Texas GOP Supermajority Quickly Becoming Reality
by Fernando Trevino on December 12, 2010 at 4:02 PM
Earlier this month, I published an article on party switchers for Empower Texans. It was more wishful thinking on my part than anything else, but would you know it, apparently there are several Democrats considering such a move in the Texas House. But wait—it gets better. One of these possible party switchers is from the Rio Grande Valley—Hidalgo county at that! This brave soul is none other than State Representative Aaron Pena of Edinburg.
First off, for those of you not familiar with Representative Pena, please check out his blog. He is one of the few elected officials in Texas who keeps in contact with his constituents via updates of this sort, along with regular tweets and Facebook posts. This is actually how I came to know he even existed; I came across his name and blog online. For some time, I have been reading his posts and from what I can gather, he is a man of principle and the Republican Party of Texas would be lucky to add him to our ever–broadening ranks.
Now why would he consider switching, and why should he? It’s simple, and I cannot say it enough; Latinos are natural conservatives—end of story. Representative Pena understands this. Just after the November elections, he reflected on the state of the Democrat Party in Texas and commented on the loss of many of his South Texas colleagues in his blog. I think Representative Pena would agree with me that this “wilderness” that Texas Democrats now face is of their own doing because, while the majority of Latinos have historically voted for Democrats, the Democrat Party has taken that vote for granted as they have continued to move left, which is in large opposition to the values and beliefs of most.
This is the real reason I pray Representative Pena will make the big decision to join the Republican House majority; we share his views on upholding the Second Amendment, protecting the dignity of life, and supporting policies that incentivize small business growth. This isn’t a biased statement because, while our party has a wide range of opinions on many other issues, we are pretty solid on these basic three which ensure liberty for citizens and allow everyone to make their own future. On the other hand, the liberals who control the Democrat Party have made it clear that they oppose these sorts of common sense policies. However, Representative Pena has been rated similarly to Democrat–turned–Republican Chuck Hopson on fiscal issues, which puts them towards the top of Democrats in the 81st Legislature. It will be interesting to see how Representative Hopson votes as a Republican and how Representative Pena would vote should he become a Republican as well.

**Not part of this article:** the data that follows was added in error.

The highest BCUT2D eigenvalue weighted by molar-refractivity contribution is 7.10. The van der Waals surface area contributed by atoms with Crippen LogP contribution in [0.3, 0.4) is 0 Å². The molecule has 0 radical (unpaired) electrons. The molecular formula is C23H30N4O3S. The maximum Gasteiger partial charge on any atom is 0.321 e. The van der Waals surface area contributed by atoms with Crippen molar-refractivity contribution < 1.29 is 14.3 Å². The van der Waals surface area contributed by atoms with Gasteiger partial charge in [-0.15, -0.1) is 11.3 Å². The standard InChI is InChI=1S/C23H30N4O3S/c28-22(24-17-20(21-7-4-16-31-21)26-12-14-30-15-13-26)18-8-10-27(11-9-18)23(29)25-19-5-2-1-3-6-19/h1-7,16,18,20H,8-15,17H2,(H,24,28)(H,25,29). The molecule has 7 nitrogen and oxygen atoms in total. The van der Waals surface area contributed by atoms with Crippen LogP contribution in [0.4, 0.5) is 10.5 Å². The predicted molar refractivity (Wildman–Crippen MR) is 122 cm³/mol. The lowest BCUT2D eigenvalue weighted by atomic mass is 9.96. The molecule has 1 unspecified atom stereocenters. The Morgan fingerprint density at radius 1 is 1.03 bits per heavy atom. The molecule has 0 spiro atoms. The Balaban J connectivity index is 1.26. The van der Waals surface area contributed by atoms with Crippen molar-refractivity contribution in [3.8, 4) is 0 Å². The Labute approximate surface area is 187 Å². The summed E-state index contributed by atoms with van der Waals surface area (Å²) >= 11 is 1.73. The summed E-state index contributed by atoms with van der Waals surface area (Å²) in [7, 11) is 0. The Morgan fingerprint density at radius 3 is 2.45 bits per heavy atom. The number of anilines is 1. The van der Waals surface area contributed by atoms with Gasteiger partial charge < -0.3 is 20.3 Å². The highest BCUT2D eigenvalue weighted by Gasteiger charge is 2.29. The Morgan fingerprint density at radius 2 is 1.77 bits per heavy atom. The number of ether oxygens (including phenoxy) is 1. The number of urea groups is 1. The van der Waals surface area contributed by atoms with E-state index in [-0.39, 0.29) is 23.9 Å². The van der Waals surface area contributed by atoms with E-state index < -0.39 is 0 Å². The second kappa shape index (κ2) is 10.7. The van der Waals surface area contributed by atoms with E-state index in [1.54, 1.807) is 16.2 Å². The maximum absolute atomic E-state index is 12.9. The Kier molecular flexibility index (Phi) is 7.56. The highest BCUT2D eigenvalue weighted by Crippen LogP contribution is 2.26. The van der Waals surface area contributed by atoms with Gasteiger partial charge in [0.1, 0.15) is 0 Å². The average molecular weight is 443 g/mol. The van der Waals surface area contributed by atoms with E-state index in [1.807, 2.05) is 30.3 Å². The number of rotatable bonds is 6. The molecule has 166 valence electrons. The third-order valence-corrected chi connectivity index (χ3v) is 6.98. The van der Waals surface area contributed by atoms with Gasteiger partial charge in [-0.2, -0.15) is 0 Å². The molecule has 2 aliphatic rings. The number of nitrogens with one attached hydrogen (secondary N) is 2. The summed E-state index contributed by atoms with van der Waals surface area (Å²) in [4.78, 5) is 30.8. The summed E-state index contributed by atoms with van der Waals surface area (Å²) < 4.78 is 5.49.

The only thing standing in his way of switching are the voting patterns of Hidalgo county. This is arguably where Democrats are strongest in Texas, but this doesn’t mean Pena could not win as a Republican in 2012 there. Just look at Congressman–elect Canseco in TX 23; this district is over 60 percent Hispanic, yet he was able to win. If you still don’t believe that a Republican can win a majority–Hispanic district, then look at Congressman–elect Farenthold in TX 27. If he could win in a South Texas district that is well over 70 percent Hispanic (keep in mind, Farenthold is not Hispanic), then Representative Pena should have more than a shot to win in 2012 as a Republican. Why? Because Latinos know a good representative when we see one. If you are sincere in your service to a community, regardless of party, I am sure they will help you out in reelection.
Will it be difficult for Representative Pena to win in 2012 as a Republican should he switch parties? Of course it will be, but will it be worth it? There are no words to describe how worth it I believe it will be for Representative Pena. If he wants to best represent his constituents, he will seriously consider becoming a Republican and worry about reelection later. Representative Pena is one of the few men of principle in a Texas Democrat Party that has become increasingly leftist. I’m sure that he would feel more at home with the Republican Party of Texas and after this next session, his constituents will be better off for it.
To see where he is more welcomed, all Representative Pena has to do is look at how both parties react to the news that he is considering this switch. Republicans, such as myself, find this as very welcoming news, but the left will respond with nothing but anger. “Another Latino is thinking for himself and not moving to the left?!” Oh no! It’s the left’s worst nightmare!
To make matters worse for the left, State Representative Allan Ritter of Nederland has confirmed he will be switching parties. The formal announcement is expected to be made in Austin this Tuesday. Republicans will officially be beginning the 82nd Legislature with a two-thirds supermajority in the Texas House of Representatives—very good news!